The coalition includes groups whose member firms rely on free and steady movement of goods through US ports.
The WSWA, which represents wholesale tier of the wine and spirits industry with more than 350 member companies across all 50 states, says talks between the longshoremen’s union and an alliance of shippers broke down December 18 and reports indicate strike preparations are underway for Gulf and East Coast ports. Absent action by December 29, the date when the current labour agreement expires, a strike is expected impacting port and related activity in as many as 18 states.
“We applaud the parties for agreeing to use a federal mediator over the last several months. However, even with the mediator there has been very little progress. Failure to reach an agreement resulting in a coast wide shutdown will have serious economy-wide impacts,” the coalition wrote in its December 20 letter to the President.
The coalition noted that especially in the Northeast, residents and businesses still face a long recovery from the effects of Superstorm Sandy. They pointed out that a port strike or shutdown will only add to the economic devastation already felt in the region, and also said that even the threat of a strike has created serious economic uncertainty. The coalition letter reported that the West Coast port lockout a decade ago cost the US economy $1 billion per day and required six months for businesses and ports to fully recover.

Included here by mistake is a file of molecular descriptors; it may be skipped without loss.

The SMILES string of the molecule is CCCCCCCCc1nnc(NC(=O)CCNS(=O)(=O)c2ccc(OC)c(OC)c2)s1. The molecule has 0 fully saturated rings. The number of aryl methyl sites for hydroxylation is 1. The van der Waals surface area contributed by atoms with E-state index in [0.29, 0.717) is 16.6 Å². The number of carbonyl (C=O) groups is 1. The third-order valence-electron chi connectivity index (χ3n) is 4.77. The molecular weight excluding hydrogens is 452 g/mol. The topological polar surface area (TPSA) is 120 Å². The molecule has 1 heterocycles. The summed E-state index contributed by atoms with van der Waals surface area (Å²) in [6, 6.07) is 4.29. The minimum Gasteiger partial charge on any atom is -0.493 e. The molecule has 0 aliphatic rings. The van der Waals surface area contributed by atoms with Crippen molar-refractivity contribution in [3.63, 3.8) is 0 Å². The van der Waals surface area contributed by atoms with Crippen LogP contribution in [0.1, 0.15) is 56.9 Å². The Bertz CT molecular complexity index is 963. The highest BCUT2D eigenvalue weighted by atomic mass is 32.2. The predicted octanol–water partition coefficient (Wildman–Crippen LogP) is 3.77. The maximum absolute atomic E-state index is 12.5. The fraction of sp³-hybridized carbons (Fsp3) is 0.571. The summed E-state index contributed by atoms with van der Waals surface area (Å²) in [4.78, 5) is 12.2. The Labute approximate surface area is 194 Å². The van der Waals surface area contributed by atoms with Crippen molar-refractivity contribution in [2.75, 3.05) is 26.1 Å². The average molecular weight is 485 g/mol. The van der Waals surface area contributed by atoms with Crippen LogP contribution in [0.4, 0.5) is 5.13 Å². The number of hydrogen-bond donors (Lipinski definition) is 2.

WSWA president and CEO Craig Wolf said: “American jobs depend on the predictable and well-managed flow of goods through US ports to businesses and consumers. WSWA members and our coalition partners believe that both parties can reach agreement over these issues—and that President Obama and his administration should take all appropriate action to ensure the movement of goods without disruption to our economy and impact on jobs.”
The association’s letter said: “We need to ensure that a shutdown does not occur which would impact hundreds of thousands of downstream customers and businesses who rely on the ports for their success.”